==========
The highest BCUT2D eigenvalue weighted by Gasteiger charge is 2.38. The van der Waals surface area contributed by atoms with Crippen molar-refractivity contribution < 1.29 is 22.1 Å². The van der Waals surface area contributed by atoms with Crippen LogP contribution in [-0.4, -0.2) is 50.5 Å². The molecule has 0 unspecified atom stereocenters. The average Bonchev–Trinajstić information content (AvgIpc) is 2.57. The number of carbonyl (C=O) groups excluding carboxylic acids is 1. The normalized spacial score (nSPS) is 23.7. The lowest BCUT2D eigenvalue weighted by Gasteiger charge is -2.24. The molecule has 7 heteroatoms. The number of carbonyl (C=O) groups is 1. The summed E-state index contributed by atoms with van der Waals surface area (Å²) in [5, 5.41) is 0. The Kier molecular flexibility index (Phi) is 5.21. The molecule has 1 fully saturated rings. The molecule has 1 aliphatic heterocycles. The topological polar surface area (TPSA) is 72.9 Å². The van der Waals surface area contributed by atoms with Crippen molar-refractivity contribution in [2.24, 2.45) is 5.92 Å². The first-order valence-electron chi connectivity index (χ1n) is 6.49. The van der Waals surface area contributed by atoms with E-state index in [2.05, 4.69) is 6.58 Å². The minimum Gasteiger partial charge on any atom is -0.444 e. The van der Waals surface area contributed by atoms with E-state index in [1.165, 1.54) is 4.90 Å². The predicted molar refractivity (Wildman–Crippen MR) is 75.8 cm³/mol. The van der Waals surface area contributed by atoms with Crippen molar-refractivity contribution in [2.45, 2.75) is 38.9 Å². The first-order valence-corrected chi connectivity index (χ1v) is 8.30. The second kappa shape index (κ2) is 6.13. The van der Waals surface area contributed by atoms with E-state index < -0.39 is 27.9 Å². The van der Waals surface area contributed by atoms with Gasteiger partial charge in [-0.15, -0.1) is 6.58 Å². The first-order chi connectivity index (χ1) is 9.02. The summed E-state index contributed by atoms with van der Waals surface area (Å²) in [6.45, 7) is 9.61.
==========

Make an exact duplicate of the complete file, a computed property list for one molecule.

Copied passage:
The highest BCUT2D eigenvalue weighted by Gasteiger charge is 2.38. The van der Waals surface area contributed by atoms with Crippen molar-refractivity contribution < 1.29 is 22.1 Å². The van der Waals surface area contributed by atoms with Crippen LogP contribution in [-0.4, -0.2) is 50.5 Å². The molecule has 0 unspecified atom stereocenters. The average Bonchev–Trinajstić information content (AvgIpc) is 2.57. The number of carbonyl (C=O) groups excluding carboxylic acids is 1. The normalized spacial score (nSPS) is 23.7. The lowest BCUT2D eigenvalue weighted by Gasteiger charge is -2.24. The molecule has 7 heteroatoms. The number of carbonyl (C=O) groups is 1. The summed E-state index contributed by atoms with van der Waals surface area (Å²) in [5, 5.41) is 0. The Kier molecular flexibility index (Phi) is 5.21. The molecule has 1 fully saturated rings. The molecule has 1 aliphatic heterocycles. The topological polar surface area (TPSA) is 72.9 Å². The van der Waals surface area contributed by atoms with Crippen molar-refractivity contribution in [2.24, 2.45) is 5.92 Å². The first-order valence-electron chi connectivity index (χ1n) is 6.49. The van der Waals surface area contributed by atoms with E-state index in [2.05, 4.69) is 6.58 Å². The minimum Gasteiger partial charge on any atom is -0.444 e. The van der Waals surface area contributed by atoms with E-state index in [1.165, 1.54) is 4.90 Å². The predicted molar refractivity (Wildman–Crippen MR) is 75.8 cm³/mol. The van der Waals surface area contributed by atoms with Crippen molar-refractivity contribution in [2.45, 2.75) is 38.9 Å². The first-order valence-corrected chi connectivity index (χ1v) is 8.30. The second kappa shape index (κ2) is 6.13. The van der Waals surface area contributed by atoms with E-state index < -0.39 is 27.9 Å². The van der Waals surface area contributed by atoms with Gasteiger partial charge in [-0.15, -0.1) is 6.58 Å². The first-order chi connectivity index (χ1) is 9.02. The summed E-state index contributed by atoms with van der Waals surface area (Å²) in [6.45, 7) is 9.61.